Feb 17, 2023 - Politics

Utah Gov. Cox supports proposal to ban abortion clinics

Photo illustration of Utah Governor Spencer Cox with lines radiating from him.

Photo illustration: Brendan Lynch/Axios. Photo: Office of Gov. Spencer Cox

Utah Gov. Spencer Cox (R) said on Thursday that he supports a bill that would close all abortion clinics statewide.

Details: HB 467, co-sponsored by state Rep. Karianne Lisonbee (R-Clearfield), would instead require abortions to be performed in hospitals "with limited exceptions."

  • The proposed legislation would bar the state from issuing licenses for abortion clinics starting in May and close all existing abortion facilities by 2024.
  • Meanwhile, another abortion bill is making progress in the Legislature. HB 297, co-sponsored by state Rep. Kera Birkeland (R-Morgan), would require doctors to maintain verification records to determine whether victims of rape or incest seeking an abortion reported the crime to police.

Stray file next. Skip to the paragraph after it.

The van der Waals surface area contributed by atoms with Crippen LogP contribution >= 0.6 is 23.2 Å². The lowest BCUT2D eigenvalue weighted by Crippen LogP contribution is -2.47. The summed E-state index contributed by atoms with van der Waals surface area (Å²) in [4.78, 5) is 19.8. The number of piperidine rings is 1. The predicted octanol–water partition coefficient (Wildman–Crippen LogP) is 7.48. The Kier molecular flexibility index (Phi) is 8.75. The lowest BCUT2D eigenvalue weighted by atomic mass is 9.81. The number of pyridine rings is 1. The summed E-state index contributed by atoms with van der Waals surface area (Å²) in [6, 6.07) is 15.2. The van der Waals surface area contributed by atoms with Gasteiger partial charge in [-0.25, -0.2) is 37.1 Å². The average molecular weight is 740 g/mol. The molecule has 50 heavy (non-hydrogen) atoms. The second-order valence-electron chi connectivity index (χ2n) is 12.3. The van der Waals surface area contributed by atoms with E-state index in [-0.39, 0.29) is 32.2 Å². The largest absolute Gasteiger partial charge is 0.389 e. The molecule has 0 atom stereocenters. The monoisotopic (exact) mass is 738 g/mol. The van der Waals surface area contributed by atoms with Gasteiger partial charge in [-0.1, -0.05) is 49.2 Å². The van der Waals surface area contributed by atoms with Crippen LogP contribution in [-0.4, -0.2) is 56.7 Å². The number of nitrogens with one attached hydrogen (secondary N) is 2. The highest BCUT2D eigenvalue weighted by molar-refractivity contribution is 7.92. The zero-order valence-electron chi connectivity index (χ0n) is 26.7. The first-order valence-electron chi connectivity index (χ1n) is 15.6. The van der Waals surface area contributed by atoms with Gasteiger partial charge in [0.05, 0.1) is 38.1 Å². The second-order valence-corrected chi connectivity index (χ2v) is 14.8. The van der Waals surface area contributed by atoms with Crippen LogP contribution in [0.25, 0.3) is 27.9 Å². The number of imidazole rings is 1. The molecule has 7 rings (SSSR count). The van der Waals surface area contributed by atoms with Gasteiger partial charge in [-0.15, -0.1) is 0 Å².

• Of note: Utah's abortion "trigger" law, which went into effect last year after the U.S. Supreme Court overturned Roe v. Wade, requires rape or incest victims to report their sexual assaults to authorities to get an abortion. That law is currently on hold as it faces ongoing litigation.
  • Both pieces of legislation, if passed, would also prevent victims of sexual assault or incest from having access to abortions after 18 weeks of pregnancy.

The latest: The abortion-related bills passed the House Judiciary Committee Wednesday on party-line votes.

What they're saying: During his monthly PBS Utah press conference, Cox said the 18-week timeline "gives plenty of time" and "people will have an opportunity to get an abortion."

The other side: Utah House Democrats said they were disappointed that both measures received approval.

  • "Forcing clinics to close and requiring people to seek all abortion care at Utah's hospitals will not only limit access to abortion, but also other types of reproductive health care," they wrote in a statement released Wednesday.
  • They also added that HB 297 "fails to help and empower victims."

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